was a former army
camp in the U.S. state
that was established in Deschutes County
in 1865. One of nine camps created during a time of conflict between settlers and Native Americans, it was located three miles northeast of the present-day city of Sisters
. The camp was intended to house troops who would protect settlers
on the Santiam Wagon Road
attack. Part of Company A, a group of volunteer soldiers from the Willamette Valley
under the command of Captain Charles La Follette, were stationed at the post. The camp was named for Polk County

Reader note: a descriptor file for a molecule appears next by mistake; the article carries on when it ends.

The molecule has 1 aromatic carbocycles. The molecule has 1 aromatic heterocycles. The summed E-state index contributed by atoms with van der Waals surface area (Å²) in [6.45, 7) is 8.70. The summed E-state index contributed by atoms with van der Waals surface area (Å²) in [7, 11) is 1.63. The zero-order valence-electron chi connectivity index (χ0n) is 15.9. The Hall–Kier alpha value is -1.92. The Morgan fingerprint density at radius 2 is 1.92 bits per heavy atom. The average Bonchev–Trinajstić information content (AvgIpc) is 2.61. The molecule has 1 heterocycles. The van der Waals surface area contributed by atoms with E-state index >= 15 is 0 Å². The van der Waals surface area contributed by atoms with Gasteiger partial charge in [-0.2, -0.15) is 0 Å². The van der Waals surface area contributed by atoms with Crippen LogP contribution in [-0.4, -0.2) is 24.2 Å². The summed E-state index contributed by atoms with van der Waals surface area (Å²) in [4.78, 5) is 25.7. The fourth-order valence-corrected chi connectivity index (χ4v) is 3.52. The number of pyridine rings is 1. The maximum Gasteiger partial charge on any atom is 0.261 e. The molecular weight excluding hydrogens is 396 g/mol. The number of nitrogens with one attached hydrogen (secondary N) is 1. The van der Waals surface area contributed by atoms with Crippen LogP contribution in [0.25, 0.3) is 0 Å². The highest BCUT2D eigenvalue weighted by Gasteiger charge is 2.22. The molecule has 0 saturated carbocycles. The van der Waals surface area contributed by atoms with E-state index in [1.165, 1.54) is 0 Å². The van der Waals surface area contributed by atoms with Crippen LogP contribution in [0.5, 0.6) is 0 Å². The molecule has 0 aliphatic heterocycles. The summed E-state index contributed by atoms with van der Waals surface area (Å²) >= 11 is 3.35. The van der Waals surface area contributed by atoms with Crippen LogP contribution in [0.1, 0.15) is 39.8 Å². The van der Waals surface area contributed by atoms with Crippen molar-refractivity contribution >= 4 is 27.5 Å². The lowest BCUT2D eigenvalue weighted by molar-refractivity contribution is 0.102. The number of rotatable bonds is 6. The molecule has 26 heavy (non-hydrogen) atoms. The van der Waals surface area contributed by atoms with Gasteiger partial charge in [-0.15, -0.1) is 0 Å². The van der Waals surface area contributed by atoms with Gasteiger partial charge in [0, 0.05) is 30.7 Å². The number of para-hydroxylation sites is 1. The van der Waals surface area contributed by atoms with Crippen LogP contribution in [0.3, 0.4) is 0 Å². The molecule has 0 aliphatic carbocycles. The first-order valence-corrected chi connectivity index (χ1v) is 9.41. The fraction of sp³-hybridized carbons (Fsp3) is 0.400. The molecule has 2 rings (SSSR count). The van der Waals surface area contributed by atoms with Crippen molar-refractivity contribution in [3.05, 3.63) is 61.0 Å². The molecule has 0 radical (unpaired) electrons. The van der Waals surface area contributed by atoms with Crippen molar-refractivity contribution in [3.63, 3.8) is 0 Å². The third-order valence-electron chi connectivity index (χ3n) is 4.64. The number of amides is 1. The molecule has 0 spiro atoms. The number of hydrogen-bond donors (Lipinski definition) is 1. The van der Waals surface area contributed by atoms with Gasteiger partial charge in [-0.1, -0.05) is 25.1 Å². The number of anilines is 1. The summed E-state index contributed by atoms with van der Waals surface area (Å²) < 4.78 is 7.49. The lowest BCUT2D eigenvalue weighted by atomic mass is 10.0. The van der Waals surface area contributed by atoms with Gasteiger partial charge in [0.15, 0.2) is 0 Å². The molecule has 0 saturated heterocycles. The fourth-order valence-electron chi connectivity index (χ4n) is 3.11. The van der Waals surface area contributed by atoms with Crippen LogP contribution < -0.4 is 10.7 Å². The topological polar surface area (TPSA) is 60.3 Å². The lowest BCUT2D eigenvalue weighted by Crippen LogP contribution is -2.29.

, which was the home of most of the soldiers and their captain. No attacks occurred, and the troops received orders before winter in 1865 to leave the camp. A portion of the troops remained at the post until the spring of 1866 when Camp Polk was abandoned.
Later the area was homesteaded by the Hindman family. Today part of the former area of Camp Polk is preserved by the Deschutes Basin Land Trust as the Camp Polk Meadow Preserve. The Hindmans' 1871 barn on the preserve is Deschutes County’s oldest structure.